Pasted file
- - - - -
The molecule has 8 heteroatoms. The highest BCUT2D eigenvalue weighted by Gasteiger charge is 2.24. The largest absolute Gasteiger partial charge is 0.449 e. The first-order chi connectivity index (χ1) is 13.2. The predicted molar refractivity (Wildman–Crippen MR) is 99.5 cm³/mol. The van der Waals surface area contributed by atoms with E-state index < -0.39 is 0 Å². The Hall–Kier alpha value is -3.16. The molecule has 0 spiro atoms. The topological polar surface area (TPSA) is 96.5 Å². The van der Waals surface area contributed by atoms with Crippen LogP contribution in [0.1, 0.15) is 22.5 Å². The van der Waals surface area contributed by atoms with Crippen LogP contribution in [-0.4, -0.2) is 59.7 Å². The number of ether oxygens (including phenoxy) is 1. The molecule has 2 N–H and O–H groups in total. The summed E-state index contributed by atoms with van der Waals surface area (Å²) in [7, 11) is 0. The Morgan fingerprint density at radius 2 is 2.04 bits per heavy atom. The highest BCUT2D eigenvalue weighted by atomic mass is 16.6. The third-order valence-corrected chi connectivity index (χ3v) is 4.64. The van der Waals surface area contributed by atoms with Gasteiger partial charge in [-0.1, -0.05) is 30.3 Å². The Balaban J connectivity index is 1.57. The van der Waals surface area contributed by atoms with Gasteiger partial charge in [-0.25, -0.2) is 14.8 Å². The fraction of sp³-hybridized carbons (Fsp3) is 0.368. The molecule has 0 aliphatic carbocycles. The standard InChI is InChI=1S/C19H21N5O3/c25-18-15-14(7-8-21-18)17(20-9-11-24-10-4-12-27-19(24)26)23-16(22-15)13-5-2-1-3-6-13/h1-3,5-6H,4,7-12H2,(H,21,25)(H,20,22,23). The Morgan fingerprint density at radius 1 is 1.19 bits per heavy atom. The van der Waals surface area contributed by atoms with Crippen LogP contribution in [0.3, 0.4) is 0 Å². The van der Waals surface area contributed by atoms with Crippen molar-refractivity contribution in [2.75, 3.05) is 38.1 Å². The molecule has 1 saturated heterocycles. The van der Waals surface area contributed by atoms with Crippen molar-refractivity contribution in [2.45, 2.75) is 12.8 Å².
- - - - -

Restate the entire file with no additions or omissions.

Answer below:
The molecule has 8 heteroatoms. The highest BCUT2D eigenvalue weighted by Gasteiger charge is 2.24. The largest absolute Gasteiger partial charge is 0.449 e. The first-order chi connectivity index (χ1) is 13.2. The predicted molar refractivity (Wildman–Crippen MR) is 99.5 cm³/mol. The van der Waals surface area contributed by atoms with E-state index < -0.39 is 0 Å². The Hall–Kier alpha value is -3.16. The molecule has 0 spiro atoms. The topological polar surface area (TPSA) is 96.5 Å². The van der Waals surface area contributed by atoms with Crippen LogP contribution in [0.1, 0.15) is 22.5 Å². The van der Waals surface area contributed by atoms with Crippen LogP contribution in [-0.4, -0.2) is 59.7 Å². The number of ether oxygens (including phenoxy) is 1. The molecule has 2 N–H and O–H groups in total. The summed E-state index contributed by atoms with van der Waals surface area (Å²) in [7, 11) is 0. The Morgan fingerprint density at radius 2 is 2.04 bits per heavy atom. The highest BCUT2D eigenvalue weighted by atomic mass is 16.6. The third-order valence-corrected chi connectivity index (χ3v) is 4.64. The van der Waals surface area contributed by atoms with Gasteiger partial charge in [-0.1, -0.05) is 30.3 Å². The Balaban J connectivity index is 1.57. The van der Waals surface area contributed by atoms with Gasteiger partial charge in [-0.25, -0.2) is 14.8 Å². The fraction of sp³-hybridized carbons (Fsp3) is 0.368. The molecule has 0 aliphatic carbocycles. The standard InChI is InChI=1S/C19H21N5O3/c25-18-15-14(7-8-21-18)17(20-9-11-24-10-4-12-27-19(24)26)23-16(22-15)13-5-2-1-3-6-13/h1-3,5-6H,4,7-12H2,(H,21,25)(H,20,22,23). The Morgan fingerprint density at radius 1 is 1.19 bits per heavy atom. The van der Waals surface area contributed by atoms with Crippen LogP contribution in [0.3, 0.4) is 0 Å². The van der Waals surface area contributed by atoms with Crippen molar-refractivity contribution in [2.75, 3.05) is 38.1 Å². The molecule has 1 saturated heterocycles. The van der Waals surface area contributed by atoms with Crippen molar-refractivity contribution in [2.45, 2.75) is 12.8 Å².